UPS has reached a contract agreement with its 340,000-person strong union Tuesday, averting a strike that had the potential to disrupt logistics nationwide for businesses and households alike.
The agreement was announced after UPS and the Teamsters came back to the negotiating table Tuesday to talk over remaining sticking points in the largest private-sector contract in North America. Both sides had already reached tentative agreement on a host of issues but remained at odds on things like pay for part-time workers who make up more than half of the UPS employees represented by the union.
The Teamsters called the tentative agreement “historic” and “overwhelmingly lucrative” in a prepared statement. It includes, among other benefits, higher wages and air conditioning in delivery trucks.
“Together we reached a win-win-win agreement on the issues that are important to Teamsters leadership, our employees and to UPS and our customers,” Carol Tomé, UPS chief executive officer, said in a written statement. “This agreement continues to reward UPS’s full- and part-time employees with industry-leading pay and benefits while retaining the flexibility we need to stay competitive, serve our customers and keep our business strong.”
The company said the five-year agreement covers U.S. Teamsters-represented employees in small-package roles and is subject to voting and ratification by union members.
The union, which had long threatened a strike, boasted about the “historic wage increases” for its members, saying existing full- and part-time UPS Teamsters will get $2.75 more per hour in 2023, and $7.50 more per hour over the length of the contract.
It said the agreement includes provision to increase starting pay for part-time workers to $21 per hour, up from $16.20 today. It also reiterated prior concessions it got from the company, such as making Martin Luther King Day a full holiday for the first time and ending forced overtime on drivers’ days off.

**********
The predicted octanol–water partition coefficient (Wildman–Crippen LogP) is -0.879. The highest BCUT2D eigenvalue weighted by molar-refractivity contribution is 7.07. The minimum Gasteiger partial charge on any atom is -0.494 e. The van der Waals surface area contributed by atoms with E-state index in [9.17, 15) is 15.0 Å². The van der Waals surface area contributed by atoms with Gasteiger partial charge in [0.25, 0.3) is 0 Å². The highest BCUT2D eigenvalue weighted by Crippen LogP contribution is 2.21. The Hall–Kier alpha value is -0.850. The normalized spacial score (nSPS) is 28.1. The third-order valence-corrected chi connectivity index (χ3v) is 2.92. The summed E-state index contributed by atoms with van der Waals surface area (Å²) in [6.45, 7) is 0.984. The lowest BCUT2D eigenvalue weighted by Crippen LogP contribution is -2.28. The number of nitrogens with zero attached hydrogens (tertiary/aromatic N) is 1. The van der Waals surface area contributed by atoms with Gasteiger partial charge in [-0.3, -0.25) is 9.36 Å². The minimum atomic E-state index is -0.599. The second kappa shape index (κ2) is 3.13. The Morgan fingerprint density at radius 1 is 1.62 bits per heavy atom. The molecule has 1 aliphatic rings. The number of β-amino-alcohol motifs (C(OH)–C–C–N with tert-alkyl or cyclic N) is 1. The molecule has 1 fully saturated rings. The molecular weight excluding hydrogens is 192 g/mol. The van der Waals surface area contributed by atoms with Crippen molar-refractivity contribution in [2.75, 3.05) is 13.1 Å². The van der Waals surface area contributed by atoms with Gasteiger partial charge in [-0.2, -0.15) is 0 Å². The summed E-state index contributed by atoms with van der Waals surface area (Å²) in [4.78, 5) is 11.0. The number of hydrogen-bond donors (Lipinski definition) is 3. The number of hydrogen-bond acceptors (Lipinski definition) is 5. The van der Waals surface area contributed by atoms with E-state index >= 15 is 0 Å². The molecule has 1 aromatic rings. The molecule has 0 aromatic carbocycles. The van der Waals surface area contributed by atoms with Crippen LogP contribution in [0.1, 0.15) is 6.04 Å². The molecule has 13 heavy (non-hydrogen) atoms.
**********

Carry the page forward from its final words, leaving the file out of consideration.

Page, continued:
Members of the Teamsters, angered by a contract they say was forced on them five years ago by union leadership, clashed with UPS over pay as profits for the delivery company soared in recent years. Union leadership was upended last year with the election of Sean O’Brien, a vocal critic of the union president who signed off on that contract, James Hoffa, the son of the famous Teamsters firebrand.
The two side had reached a tentative agreement early on safety issues, including equipping more trucks with air conditioning equipment. Under the agreement, UPS said it would add air conditioning to U.S. small delivery vehicles purchased after January 1, 2024.
Profits at UPS have grown more than 140% since the last contract was signed as the arrival of a deadly pandemic drastically transformed the manner in which households get what they need.
Unionized workers argued that were the ones shouldering growth at the Atlanta company and appeared dead set on righting what they saw as a bad contract.
The 24 million packages UPS ships on an average day amounts to about a quarter of all U.S. parcel volume, according to the global shipping and logistics firm Pitney Bowes. As UPS puts it, that’s the equivalent of about 6% of nation’s gross domestic product.
Member voting begins Aug. 3 and concludes Aug. 22.
UPS has the largest private-sector contract with workers in North America and the last breakdown in labor talks a quarter century ago led to a 15-day walkout by 185,000 workers that crippled the company.
If a strike occurred, logistics experts had warned that other shipping companies wouldn’t have had the capacity to handle all the packages that would flow their way. Customers who shop online could have faced more shipping fees and longer waits.
The deal averts a big crisis in shipping just as merchants were in the throes of the back-to-school shopping season, the second largest sales period behind the winter holidays.
The Retail Industry Leaders Association, a national retail trade group that counts retailers like Best Buy, CVS Health and Kohl’s as members, called the tentative pact “an enormous relief to retailers, who have been navigating the possibility of a strike and the associated uncertainty for weeks.”
“We’ve learned all too well over the last several years the impact supply chain disruptions can have,” the group said in a statement. ”We’re grateful that this challenge, which would have had a price tag in the billions of dollars and a long runway for recovery, was avoided.”